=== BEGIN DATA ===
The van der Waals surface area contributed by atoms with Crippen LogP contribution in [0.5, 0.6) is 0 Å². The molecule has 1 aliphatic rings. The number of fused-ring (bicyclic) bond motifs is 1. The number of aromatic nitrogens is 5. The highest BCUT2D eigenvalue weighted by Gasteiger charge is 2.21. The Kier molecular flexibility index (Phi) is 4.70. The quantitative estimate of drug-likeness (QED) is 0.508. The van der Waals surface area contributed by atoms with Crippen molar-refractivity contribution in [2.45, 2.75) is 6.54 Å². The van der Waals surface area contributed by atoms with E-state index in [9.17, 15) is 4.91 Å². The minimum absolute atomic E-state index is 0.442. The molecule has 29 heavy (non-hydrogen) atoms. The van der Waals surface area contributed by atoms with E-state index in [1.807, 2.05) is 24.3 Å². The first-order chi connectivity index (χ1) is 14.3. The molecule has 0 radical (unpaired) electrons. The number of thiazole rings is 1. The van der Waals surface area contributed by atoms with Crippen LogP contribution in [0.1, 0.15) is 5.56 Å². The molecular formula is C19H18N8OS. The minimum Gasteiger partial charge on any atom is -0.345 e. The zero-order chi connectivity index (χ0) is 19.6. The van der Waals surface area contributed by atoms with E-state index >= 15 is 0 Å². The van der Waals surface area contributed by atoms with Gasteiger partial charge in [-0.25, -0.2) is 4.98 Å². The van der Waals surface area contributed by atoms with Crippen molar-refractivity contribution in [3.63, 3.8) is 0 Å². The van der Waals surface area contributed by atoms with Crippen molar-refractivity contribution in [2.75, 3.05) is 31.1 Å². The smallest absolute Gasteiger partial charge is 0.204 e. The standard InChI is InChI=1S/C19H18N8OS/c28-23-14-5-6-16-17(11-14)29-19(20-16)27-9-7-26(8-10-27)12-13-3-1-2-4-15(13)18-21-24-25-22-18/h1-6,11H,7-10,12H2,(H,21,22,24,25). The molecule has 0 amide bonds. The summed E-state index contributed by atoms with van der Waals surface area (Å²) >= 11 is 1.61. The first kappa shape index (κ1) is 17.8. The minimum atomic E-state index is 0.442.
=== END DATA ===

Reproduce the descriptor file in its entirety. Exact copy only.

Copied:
The van der Waals surface area contributed by atoms with Crippen LogP contribution in [0.5, 0.6) is 0 Å². The molecule has 1 aliphatic rings. The number of fused-ring (bicyclic) bond motifs is 1. The number of aromatic nitrogens is 5. The highest BCUT2D eigenvalue weighted by Gasteiger charge is 2.21. The Kier molecular flexibility index (Phi) is 4.70. The quantitative estimate of drug-likeness (QED) is 0.508. The van der Waals surface area contributed by atoms with Crippen molar-refractivity contribution in [2.45, 2.75) is 6.54 Å². The van der Waals surface area contributed by atoms with E-state index in [9.17, 15) is 4.91 Å². The minimum absolute atomic E-state index is 0.442. The molecule has 29 heavy (non-hydrogen) atoms. The van der Waals surface area contributed by atoms with E-state index in [1.807, 2.05) is 24.3 Å². The first-order chi connectivity index (χ1) is 14.3. The molecule has 0 radical (unpaired) electrons. The number of thiazole rings is 1. The van der Waals surface area contributed by atoms with Crippen LogP contribution in [0.1, 0.15) is 5.56 Å². The molecular formula is C19H18N8OS. The minimum Gasteiger partial charge on any atom is -0.345 e. The zero-order chi connectivity index (χ0) is 19.6. The van der Waals surface area contributed by atoms with E-state index >= 15 is 0 Å². The van der Waals surface area contributed by atoms with Gasteiger partial charge in [-0.25, -0.2) is 4.98 Å². The van der Waals surface area contributed by atoms with Crippen molar-refractivity contribution in [3.63, 3.8) is 0 Å². The van der Waals surface area contributed by atoms with Crippen molar-refractivity contribution in [2.75, 3.05) is 31.1 Å². The smallest absolute Gasteiger partial charge is 0.204 e. The standard InChI is InChI=1S/C19H18N8OS/c28-23-14-5-6-16-17(11-14)29-19(20-16)27-9-7-26(8-10-27)12-13-3-1-2-4-15(13)18-21-24-25-22-18/h1-6,11H,7-10,12H2,(H,21,22,24,25). The molecule has 0 amide bonds. The summed E-state index contributed by atoms with van der Waals surface area (Å²) >= 11 is 1.61. The first kappa shape index (κ1) is 17.8. The minimum atomic E-state index is 0.442.